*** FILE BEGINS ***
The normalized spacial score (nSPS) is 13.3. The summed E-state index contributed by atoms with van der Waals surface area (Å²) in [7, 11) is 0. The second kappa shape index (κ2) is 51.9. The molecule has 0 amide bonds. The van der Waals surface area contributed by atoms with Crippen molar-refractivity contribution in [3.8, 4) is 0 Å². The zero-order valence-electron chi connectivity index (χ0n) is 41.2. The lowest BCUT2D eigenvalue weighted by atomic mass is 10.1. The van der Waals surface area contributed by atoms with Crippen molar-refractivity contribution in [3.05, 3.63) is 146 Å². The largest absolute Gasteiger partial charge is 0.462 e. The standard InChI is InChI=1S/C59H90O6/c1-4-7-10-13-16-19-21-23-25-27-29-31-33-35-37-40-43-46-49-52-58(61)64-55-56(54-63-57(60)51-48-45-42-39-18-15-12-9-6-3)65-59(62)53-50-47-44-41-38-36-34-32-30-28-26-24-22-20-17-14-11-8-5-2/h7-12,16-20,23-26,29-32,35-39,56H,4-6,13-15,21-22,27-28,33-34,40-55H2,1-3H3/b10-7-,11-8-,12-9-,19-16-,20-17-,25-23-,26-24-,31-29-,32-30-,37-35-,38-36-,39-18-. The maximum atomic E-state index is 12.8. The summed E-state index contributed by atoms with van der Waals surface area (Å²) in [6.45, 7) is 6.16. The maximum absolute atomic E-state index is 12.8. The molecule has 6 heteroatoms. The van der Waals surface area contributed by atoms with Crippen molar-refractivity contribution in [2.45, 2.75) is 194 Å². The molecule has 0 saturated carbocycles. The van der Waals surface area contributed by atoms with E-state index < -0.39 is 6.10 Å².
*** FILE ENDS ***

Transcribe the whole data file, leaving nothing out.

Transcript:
The normalized spacial score (nSPS) is 13.3. The summed E-state index contributed by atoms with van der Waals surface area (Å²) in [7, 11) is 0. The second kappa shape index (κ2) is 51.9. The molecule has 0 amide bonds. The van der Waals surface area contributed by atoms with Crippen molar-refractivity contribution in [3.8, 4) is 0 Å². The zero-order valence-electron chi connectivity index (χ0n) is 41.2. The lowest BCUT2D eigenvalue weighted by atomic mass is 10.1. The van der Waals surface area contributed by atoms with Crippen molar-refractivity contribution in [3.05, 3.63) is 146 Å². The largest absolute Gasteiger partial charge is 0.462 e. The standard InChI is InChI=1S/C59H90O6/c1-4-7-10-13-16-19-21-23-25-27-29-31-33-35-37-40-43-46-49-52-58(61)64-55-56(54-63-57(60)51-48-45-42-39-18-15-12-9-6-3)65-59(62)53-50-47-44-41-38-36-34-32-30-28-26-24-22-20-17-14-11-8-5-2/h7-12,16-20,23-26,29-32,35-39,56H,4-6,13-15,21-22,27-28,33-34,40-55H2,1-3H3/b10-7-,11-8-,12-9-,19-16-,20-17-,25-23-,26-24-,31-29-,32-30-,37-35-,38-36-,39-18-. The maximum atomic E-state index is 12.8. The summed E-state index contributed by atoms with van der Waals surface area (Å²) in [6.45, 7) is 6.16. The maximum absolute atomic E-state index is 12.8. The molecule has 6 heteroatoms. The van der Waals surface area contributed by atoms with Crippen molar-refractivity contribution in [2.45, 2.75) is 194 Å². The molecule has 0 saturated carbocycles. The van der Waals surface area contributed by atoms with E-state index < -0.39 is 6.10 Å².